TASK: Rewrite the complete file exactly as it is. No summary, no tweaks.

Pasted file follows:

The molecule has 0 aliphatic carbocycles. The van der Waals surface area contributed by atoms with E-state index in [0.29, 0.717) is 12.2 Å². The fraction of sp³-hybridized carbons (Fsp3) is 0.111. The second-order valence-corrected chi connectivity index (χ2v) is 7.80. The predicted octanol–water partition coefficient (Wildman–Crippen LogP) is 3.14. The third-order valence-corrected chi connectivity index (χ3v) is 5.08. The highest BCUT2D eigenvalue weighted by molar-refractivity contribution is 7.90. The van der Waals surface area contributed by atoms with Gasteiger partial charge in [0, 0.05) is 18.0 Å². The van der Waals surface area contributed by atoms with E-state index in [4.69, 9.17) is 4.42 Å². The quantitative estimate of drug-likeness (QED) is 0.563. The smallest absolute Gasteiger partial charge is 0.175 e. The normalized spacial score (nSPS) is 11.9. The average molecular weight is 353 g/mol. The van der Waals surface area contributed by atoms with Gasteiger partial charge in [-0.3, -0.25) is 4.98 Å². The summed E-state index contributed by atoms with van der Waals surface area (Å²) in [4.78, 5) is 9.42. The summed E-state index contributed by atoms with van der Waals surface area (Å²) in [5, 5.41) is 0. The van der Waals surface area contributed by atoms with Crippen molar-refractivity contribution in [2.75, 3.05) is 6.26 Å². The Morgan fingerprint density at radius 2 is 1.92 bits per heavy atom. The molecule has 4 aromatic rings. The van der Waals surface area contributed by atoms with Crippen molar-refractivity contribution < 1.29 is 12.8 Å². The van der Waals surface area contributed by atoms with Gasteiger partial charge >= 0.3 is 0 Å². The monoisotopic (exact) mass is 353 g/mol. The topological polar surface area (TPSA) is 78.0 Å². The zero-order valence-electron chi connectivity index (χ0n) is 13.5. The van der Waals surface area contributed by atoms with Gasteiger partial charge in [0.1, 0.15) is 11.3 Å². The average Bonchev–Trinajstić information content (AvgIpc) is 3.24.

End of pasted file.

The molecule has 0 aliphatic carbocycles. The van der Waals surface area contributed by atoms with E-state index in [0.29, 0.717) is 12.2 Å². The fraction of sp³-hybridized carbons (Fsp3) is 0.111. The second-order valence-corrected chi connectivity index (χ2v) is 7.80. The predicted octanol–water partition coefficient (Wildman–Crippen LogP) is 3.14. The third-order valence-corrected chi connectivity index (χ3v) is 5.08. The highest BCUT2D eigenvalue weighted by molar-refractivity contribution is 7.90. The van der Waals surface area contributed by atoms with Gasteiger partial charge in [0, 0.05) is 18.0 Å². The van der Waals surface area contributed by atoms with E-state index in [4.69, 9.17) is 4.42 Å². The quantitative estimate of drug-likeness (QED) is 0.563. The smallest absolute Gasteiger partial charge is 0.175 e. The normalized spacial score (nSPS) is 11.9. The average molecular weight is 353 g/mol. The van der Waals surface area contributed by atoms with Gasteiger partial charge in [-0.3, -0.25) is 4.98 Å². The summed E-state index contributed by atoms with van der Waals surface area (Å²) in [4.78, 5) is 9.42. The summed E-state index contributed by atoms with van der Waals surface area (Å²) in [5, 5.41) is 0. The van der Waals surface area contributed by atoms with Crippen molar-refractivity contribution in [2.75, 3.05) is 6.26 Å². The Morgan fingerprint density at radius 2 is 1.92 bits per heavy atom. The molecule has 4 aromatic rings. The van der Waals surface area contributed by atoms with Crippen molar-refractivity contribution < 1.29 is 12.8 Å². The van der Waals surface area contributed by atoms with Gasteiger partial charge >= 0.3 is 0 Å². The monoisotopic (exact) mass is 353 g/mol. The topological polar surface area (TPSA) is 78.0 Å². The zero-order valence-electron chi connectivity index (χ0n) is 13.5. The van der Waals surface area contributed by atoms with Gasteiger partial charge in [0.1, 0.15) is 11.3 Å². The average Bonchev–Trinajstić information content (AvgIpc) is 3.24.